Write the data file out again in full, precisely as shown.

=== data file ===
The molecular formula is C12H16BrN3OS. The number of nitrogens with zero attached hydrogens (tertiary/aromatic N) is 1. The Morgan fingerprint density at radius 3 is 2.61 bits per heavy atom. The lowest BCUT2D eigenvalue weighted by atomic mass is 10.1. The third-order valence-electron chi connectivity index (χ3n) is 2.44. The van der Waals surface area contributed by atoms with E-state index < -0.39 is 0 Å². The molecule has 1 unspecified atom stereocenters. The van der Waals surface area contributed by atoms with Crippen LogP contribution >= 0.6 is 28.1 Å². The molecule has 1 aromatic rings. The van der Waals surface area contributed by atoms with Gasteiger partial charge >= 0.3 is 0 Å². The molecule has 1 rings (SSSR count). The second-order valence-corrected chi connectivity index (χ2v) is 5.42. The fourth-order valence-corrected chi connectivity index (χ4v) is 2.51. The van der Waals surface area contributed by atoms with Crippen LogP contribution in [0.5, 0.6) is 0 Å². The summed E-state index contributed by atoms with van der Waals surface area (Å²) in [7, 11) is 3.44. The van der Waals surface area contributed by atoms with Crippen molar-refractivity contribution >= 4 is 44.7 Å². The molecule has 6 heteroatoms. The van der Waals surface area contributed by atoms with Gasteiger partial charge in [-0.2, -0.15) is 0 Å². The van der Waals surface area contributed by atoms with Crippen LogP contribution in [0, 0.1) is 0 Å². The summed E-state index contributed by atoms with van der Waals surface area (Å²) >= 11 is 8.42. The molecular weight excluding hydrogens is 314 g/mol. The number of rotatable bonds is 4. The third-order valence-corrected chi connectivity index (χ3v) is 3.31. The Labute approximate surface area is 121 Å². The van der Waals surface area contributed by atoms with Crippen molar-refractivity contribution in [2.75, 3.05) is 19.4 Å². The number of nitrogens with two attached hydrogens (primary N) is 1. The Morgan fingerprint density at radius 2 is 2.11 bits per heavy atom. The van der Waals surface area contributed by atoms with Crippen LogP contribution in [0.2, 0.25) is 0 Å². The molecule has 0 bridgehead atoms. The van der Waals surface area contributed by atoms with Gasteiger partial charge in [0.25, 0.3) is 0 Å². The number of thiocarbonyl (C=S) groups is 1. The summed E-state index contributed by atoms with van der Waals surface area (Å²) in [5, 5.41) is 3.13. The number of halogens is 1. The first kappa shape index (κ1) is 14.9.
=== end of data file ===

The molecular formula is C12H16BrN3OS. The number of nitrogens with zero attached hydrogens (tertiary/aromatic N) is 1. The Morgan fingerprint density at radius 3 is 2.61 bits per heavy atom. The lowest BCUT2D eigenvalue weighted by atomic mass is 10.1. The third-order valence-electron chi connectivity index (χ3n) is 2.44. The van der Waals surface area contributed by atoms with E-state index < -0.39 is 0 Å². The molecule has 1 unspecified atom stereocenters. The van der Waals surface area contributed by atoms with Crippen LogP contribution >= 0.6 is 28.1 Å². The molecule has 1 aromatic rings. The van der Waals surface area contributed by atoms with Gasteiger partial charge >= 0.3 is 0 Å². The molecule has 1 rings (SSSR count). The second-order valence-corrected chi connectivity index (χ2v) is 5.42. The fourth-order valence-corrected chi connectivity index (χ4v) is 2.51. The van der Waals surface area contributed by atoms with Crippen LogP contribution in [0.5, 0.6) is 0 Å². The summed E-state index contributed by atoms with van der Waals surface area (Å²) in [7, 11) is 3.44. The van der Waals surface area contributed by atoms with Crippen molar-refractivity contribution >= 4 is 44.7 Å². The molecule has 6 heteroatoms. The van der Waals surface area contributed by atoms with Gasteiger partial charge in [-0.2, -0.15) is 0 Å². The van der Waals surface area contributed by atoms with Crippen LogP contribution in [0, 0.1) is 0 Å². The summed E-state index contributed by atoms with van der Waals surface area (Å²) >= 11 is 8.42. The molecular weight excluding hydrogens is 314 g/mol. The number of rotatable bonds is 4. The third-order valence-corrected chi connectivity index (χ3v) is 3.31. The Labute approximate surface area is 121 Å². The van der Waals surface area contributed by atoms with Crippen molar-refractivity contribution in [2.75, 3.05) is 19.4 Å². The number of nitrogens with two attached hydrogens (primary N) is 1. The Morgan fingerprint density at radius 2 is 2.11 bits per heavy atom. The van der Waals surface area contributed by atoms with Crippen LogP contribution in [0.2, 0.25) is 0 Å². The molecule has 0 bridgehead atoms. The van der Waals surface area contributed by atoms with Gasteiger partial charge in [0.25, 0.3) is 0 Å². The number of thiocarbonyl (C=S) groups is 1. The summed E-state index contributed by atoms with van der Waals surface area (Å²) in [5, 5.41) is 3.13. The number of halogens is 1. The first kappa shape index (κ1) is 14.9.